The four Greeces in the US

Nick Hubble

Back in 2007, stockbroker Peter Schiff was hounding the financial news channels with his apocalyptic predictions of a subprime crisis. He was ridiculed by his fellow interviewees at the time. “Peter Schiff was right” compilation videos on YouTube still make for excellent viewing.

Schiff’s stockbroking firm Euro Pacific Capital boomed as the crisis crashed. But there was a major fly in the ointment. Peter was extraordinarily prescient about the crash. But his advice for what to invest in during that crash was far less successful.

Schiff believed that the subprime crisis was an American problem. Therefore, the US was going to be in trouble while other places like Asia and parts of Europe would fare better.

This was only half correct

Because it missed a key feature of our financial system. The US is the safe haven for capital during a crisis. Whenever a financial crisis occurs, even one in the US, money is sent to the US for safekeeping. This makes the US dollar surge.

Schiff had, according to the media anyway, positioned his clients for a tumble in the US dollar by investing in other places. It’s bizarre to think that the US dollar would surge during a crisis that originated in the US. But it happened. And so currency losses hurt Schiff’s clients badly.

There are many things to learn from this. Today I want to focus on just one of them. It’s to do with the sea change that might be the most important of your investing lifetime.

The basic idea is that Schiff will be proven right in the end. Eventually a financial crisis in the US will see capital flee elsewhere. You see, his basic premise is correct. The US is in financial trouble for all sorts of reasons. But it remains the world’s financial safe haven. Any American crisis still leads to a surging dollar. For now.

If this were to end, the financial system as we know it would end with it. If the euro or another currency or combination of currencies were to replace the US dollar as the safe haven, it would rip out the carpet from underneath the US financial system and economy. The implicit backing that the American financial system gets during a crisis would disappear. The dollar would crash.

Given the founders of Capital & Conflict’s publisher spent many years trying to warn of this moment, you can imagine it’s a very well explored idea.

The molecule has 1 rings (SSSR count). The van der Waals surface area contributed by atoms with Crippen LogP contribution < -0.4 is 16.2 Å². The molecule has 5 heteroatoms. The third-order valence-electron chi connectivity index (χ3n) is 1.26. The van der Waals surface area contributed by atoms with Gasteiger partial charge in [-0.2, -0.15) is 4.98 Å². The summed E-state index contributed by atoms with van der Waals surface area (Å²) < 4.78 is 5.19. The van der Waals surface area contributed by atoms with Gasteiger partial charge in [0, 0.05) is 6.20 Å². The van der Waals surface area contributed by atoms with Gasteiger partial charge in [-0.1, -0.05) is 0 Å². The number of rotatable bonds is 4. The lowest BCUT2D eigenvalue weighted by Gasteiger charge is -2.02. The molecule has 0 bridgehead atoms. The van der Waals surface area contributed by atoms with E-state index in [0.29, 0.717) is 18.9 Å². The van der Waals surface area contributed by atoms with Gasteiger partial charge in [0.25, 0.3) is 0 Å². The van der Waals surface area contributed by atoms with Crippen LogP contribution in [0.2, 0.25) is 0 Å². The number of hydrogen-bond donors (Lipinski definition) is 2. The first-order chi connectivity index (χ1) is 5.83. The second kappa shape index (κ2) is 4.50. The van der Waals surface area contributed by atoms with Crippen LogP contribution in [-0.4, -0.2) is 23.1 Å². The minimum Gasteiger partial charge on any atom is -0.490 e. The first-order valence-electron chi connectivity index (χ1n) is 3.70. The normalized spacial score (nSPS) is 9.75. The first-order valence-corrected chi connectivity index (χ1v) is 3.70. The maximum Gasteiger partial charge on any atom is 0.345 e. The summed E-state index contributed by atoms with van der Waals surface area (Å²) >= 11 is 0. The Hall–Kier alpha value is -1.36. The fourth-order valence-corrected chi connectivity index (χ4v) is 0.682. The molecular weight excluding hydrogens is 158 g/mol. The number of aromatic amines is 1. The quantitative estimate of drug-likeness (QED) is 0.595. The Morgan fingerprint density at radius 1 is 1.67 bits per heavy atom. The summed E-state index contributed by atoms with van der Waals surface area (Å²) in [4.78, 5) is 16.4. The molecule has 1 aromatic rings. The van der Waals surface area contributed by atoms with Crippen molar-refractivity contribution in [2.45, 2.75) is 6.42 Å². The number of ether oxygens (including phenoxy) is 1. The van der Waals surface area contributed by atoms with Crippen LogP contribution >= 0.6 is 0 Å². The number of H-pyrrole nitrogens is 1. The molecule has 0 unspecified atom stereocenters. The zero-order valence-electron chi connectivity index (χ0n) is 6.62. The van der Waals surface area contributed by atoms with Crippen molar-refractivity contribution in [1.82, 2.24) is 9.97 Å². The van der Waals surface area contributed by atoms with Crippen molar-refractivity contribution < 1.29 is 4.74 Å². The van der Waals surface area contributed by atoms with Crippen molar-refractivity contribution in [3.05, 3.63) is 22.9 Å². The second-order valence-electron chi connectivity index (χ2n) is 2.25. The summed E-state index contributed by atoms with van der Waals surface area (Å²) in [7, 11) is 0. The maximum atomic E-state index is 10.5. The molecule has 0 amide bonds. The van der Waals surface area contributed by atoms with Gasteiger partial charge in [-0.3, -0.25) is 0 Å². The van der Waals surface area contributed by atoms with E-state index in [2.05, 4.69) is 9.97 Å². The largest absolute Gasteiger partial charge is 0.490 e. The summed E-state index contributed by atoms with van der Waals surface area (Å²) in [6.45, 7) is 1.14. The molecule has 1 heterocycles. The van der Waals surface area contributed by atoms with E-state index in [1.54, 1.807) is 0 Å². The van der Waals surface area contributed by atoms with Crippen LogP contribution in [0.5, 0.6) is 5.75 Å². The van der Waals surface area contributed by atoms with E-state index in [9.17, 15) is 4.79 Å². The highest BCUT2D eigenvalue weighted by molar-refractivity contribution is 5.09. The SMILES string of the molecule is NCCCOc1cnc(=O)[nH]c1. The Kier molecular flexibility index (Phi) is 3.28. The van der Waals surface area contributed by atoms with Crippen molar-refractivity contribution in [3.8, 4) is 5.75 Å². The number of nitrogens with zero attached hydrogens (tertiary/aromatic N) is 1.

Well a new sign that the times are a changing just popped up.

The other Greece

Greek GDP is around US$200 billion. The US state of Illinois is about four times the size. Their governments are both in dire financial straits for the same reason, but we only hear about Greece. I think Illinois will prove far more important to you in the end.

Illinois hasn’t had a budget for two years. The governor of the state declared it to be a banana republic thanks to its government’s complete lack of credibility. Debt ratings agencies have downgraded Illinois bonds eight times in recent years. The state’s treasury is refusing to pay its basic bills, with the unpaid amount over US$14 billion.

But Illinois’ debt-to-GDP ratio is below 20%. So what’s the problem? Well US states don’t collect anywhere near as much tax as the federal government. But more important are pensions. The state owes impossible amounts to former and future employees. But these aren’t counted in the official debt statistics.

It’s a typical example why modern economics is useless. The figures are dodgy, the methods are iffy and therefore the conclusions are wrong. But the markets know better. And they’re getting worried about Illinois’ pensions. That’s why the bonds are steadily getting downgraded.

Illinois’ Supreme Court ruled that existing pension liabilities are not a political policy matter. They’re a legal debt that must be paid or defaulted upon. Puerto Rico chose default recently. But it’s much smaller. And there are states in even worse positions than Illinois. Three in particular – Massachusetts, Connecticut and New Jersey.

It’s not much better overall though

According to the Government Accountability Office, state tax revenue as a per cent of GDP won’t be back at 2007 levels until 2047!

What makes US states so interesting is that they’re like Greece, not Japan. They can’t print their own money. This makes default and financial accountability far more real.